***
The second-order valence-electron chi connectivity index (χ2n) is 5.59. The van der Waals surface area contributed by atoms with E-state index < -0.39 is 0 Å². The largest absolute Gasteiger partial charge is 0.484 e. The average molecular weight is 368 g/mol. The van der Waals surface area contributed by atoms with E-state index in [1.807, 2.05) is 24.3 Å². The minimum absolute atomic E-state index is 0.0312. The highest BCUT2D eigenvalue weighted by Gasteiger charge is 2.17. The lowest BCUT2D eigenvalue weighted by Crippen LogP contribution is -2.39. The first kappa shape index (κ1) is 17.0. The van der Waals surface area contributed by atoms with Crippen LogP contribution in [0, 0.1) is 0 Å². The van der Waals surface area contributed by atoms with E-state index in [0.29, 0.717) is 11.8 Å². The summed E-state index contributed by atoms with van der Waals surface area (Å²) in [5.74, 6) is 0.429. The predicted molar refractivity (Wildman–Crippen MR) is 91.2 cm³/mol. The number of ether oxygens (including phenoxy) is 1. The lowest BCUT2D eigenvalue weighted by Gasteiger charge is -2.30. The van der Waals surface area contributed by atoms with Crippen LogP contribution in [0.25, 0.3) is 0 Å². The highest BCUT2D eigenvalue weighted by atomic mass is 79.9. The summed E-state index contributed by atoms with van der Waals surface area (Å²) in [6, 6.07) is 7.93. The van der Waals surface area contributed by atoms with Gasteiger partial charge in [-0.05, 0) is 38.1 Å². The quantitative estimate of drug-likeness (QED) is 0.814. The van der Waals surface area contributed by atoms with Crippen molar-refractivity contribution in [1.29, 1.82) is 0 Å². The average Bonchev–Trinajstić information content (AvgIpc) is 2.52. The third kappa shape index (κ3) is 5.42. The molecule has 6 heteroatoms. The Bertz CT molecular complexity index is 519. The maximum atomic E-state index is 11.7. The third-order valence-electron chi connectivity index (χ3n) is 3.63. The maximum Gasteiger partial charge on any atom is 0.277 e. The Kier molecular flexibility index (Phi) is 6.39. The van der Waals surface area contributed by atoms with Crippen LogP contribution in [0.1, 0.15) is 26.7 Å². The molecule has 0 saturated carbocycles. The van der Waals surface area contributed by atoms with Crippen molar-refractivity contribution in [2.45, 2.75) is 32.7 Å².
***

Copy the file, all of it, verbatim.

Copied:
The second-order valence-electron chi connectivity index (χ2n) is 5.59. The van der Waals surface area contributed by atoms with E-state index < -0.39 is 0 Å². The largest absolute Gasteiger partial charge is 0.484 e. The average molecular weight is 368 g/mol. The van der Waals surface area contributed by atoms with E-state index in [1.807, 2.05) is 24.3 Å². The minimum absolute atomic E-state index is 0.0312. The highest BCUT2D eigenvalue weighted by Gasteiger charge is 2.17. The lowest BCUT2D eigenvalue weighted by Crippen LogP contribution is -2.39. The first kappa shape index (κ1) is 17.0. The van der Waals surface area contributed by atoms with Crippen LogP contribution in [0, 0.1) is 0 Å². The van der Waals surface area contributed by atoms with E-state index in [0.29, 0.717) is 11.8 Å². The summed E-state index contributed by atoms with van der Waals surface area (Å²) in [5.74, 6) is 0.429. The predicted molar refractivity (Wildman–Crippen MR) is 91.2 cm³/mol. The number of ether oxygens (including phenoxy) is 1. The lowest BCUT2D eigenvalue weighted by Gasteiger charge is -2.30. The van der Waals surface area contributed by atoms with Crippen LogP contribution in [0.25, 0.3) is 0 Å². The highest BCUT2D eigenvalue weighted by atomic mass is 79.9. The summed E-state index contributed by atoms with van der Waals surface area (Å²) in [6, 6.07) is 7.93. The van der Waals surface area contributed by atoms with Gasteiger partial charge in [-0.05, 0) is 38.1 Å². The quantitative estimate of drug-likeness (QED) is 0.814. The van der Waals surface area contributed by atoms with Crippen molar-refractivity contribution in [1.29, 1.82) is 0 Å². The average Bonchev–Trinajstić information content (AvgIpc) is 2.52. The third kappa shape index (κ3) is 5.42. The molecule has 6 heteroatoms. The Bertz CT molecular complexity index is 519. The maximum atomic E-state index is 11.7. The third-order valence-electron chi connectivity index (χ3n) is 3.63. The maximum Gasteiger partial charge on any atom is 0.277 e. The Kier molecular flexibility index (Phi) is 6.39. The van der Waals surface area contributed by atoms with Crippen LogP contribution in [0.1, 0.15) is 26.7 Å². The molecule has 0 saturated carbocycles. The van der Waals surface area contributed by atoms with Crippen molar-refractivity contribution in [2.45, 2.75) is 32.7 Å².